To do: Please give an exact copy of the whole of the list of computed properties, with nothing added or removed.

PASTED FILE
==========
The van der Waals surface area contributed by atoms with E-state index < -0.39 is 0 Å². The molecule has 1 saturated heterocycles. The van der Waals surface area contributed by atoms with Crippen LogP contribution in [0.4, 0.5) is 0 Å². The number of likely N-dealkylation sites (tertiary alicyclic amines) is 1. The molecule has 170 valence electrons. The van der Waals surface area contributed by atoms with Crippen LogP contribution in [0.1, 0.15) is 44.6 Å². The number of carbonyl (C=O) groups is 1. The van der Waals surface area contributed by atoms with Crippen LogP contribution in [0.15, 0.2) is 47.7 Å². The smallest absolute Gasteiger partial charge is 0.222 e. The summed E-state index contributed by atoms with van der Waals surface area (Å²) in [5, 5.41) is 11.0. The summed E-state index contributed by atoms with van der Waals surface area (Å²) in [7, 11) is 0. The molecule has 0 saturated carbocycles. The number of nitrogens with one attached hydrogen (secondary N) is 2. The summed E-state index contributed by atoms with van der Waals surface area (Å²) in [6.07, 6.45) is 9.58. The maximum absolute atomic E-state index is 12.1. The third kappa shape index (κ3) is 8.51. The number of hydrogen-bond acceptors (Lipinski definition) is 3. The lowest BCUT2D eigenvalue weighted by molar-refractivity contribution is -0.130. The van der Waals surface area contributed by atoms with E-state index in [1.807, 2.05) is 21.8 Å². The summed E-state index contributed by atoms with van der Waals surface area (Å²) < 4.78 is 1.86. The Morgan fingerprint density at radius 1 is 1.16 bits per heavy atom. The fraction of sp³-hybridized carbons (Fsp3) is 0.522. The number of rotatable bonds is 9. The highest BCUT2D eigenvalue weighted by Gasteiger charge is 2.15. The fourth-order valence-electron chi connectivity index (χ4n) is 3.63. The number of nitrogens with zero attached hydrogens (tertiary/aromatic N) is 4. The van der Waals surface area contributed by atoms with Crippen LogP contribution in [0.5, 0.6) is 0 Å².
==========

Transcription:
The van der Waals surface area contributed by atoms with E-state index < -0.39 is 0 Å². The molecule has 1 saturated heterocycles. The van der Waals surface area contributed by atoms with Crippen LogP contribution in [0.4, 0.5) is 0 Å². The number of likely N-dealkylation sites (tertiary alicyclic amines) is 1. The molecule has 170 valence electrons. The van der Waals surface area contributed by atoms with Crippen LogP contribution in [0.1, 0.15) is 44.6 Å². The number of carbonyl (C=O) groups is 1. The van der Waals surface area contributed by atoms with Crippen LogP contribution in [0.15, 0.2) is 47.7 Å². The smallest absolute Gasteiger partial charge is 0.222 e. The summed E-state index contributed by atoms with van der Waals surface area (Å²) in [5, 5.41) is 11.0. The summed E-state index contributed by atoms with van der Waals surface area (Å²) in [7, 11) is 0. The molecule has 0 saturated carbocycles. The number of nitrogens with one attached hydrogen (secondary N) is 2. The summed E-state index contributed by atoms with van der Waals surface area (Å²) in [6.07, 6.45) is 9.58. The maximum absolute atomic E-state index is 12.1. The third kappa shape index (κ3) is 8.51. The number of hydrogen-bond acceptors (Lipinski definition) is 3. The lowest BCUT2D eigenvalue weighted by molar-refractivity contribution is -0.130. The van der Waals surface area contributed by atoms with E-state index in [1.807, 2.05) is 21.8 Å². The summed E-state index contributed by atoms with van der Waals surface area (Å²) < 4.78 is 1.86. The Morgan fingerprint density at radius 1 is 1.16 bits per heavy atom. The fraction of sp³-hybridized carbons (Fsp3) is 0.522. The number of rotatable bonds is 9. The highest BCUT2D eigenvalue weighted by Gasteiger charge is 2.15. The fourth-order valence-electron chi connectivity index (χ4n) is 3.63. The number of nitrogens with zero attached hydrogens (tertiary/aromatic N) is 4. The van der Waals surface area contributed by atoms with Crippen LogP contribution in [0.5, 0.6) is 0 Å².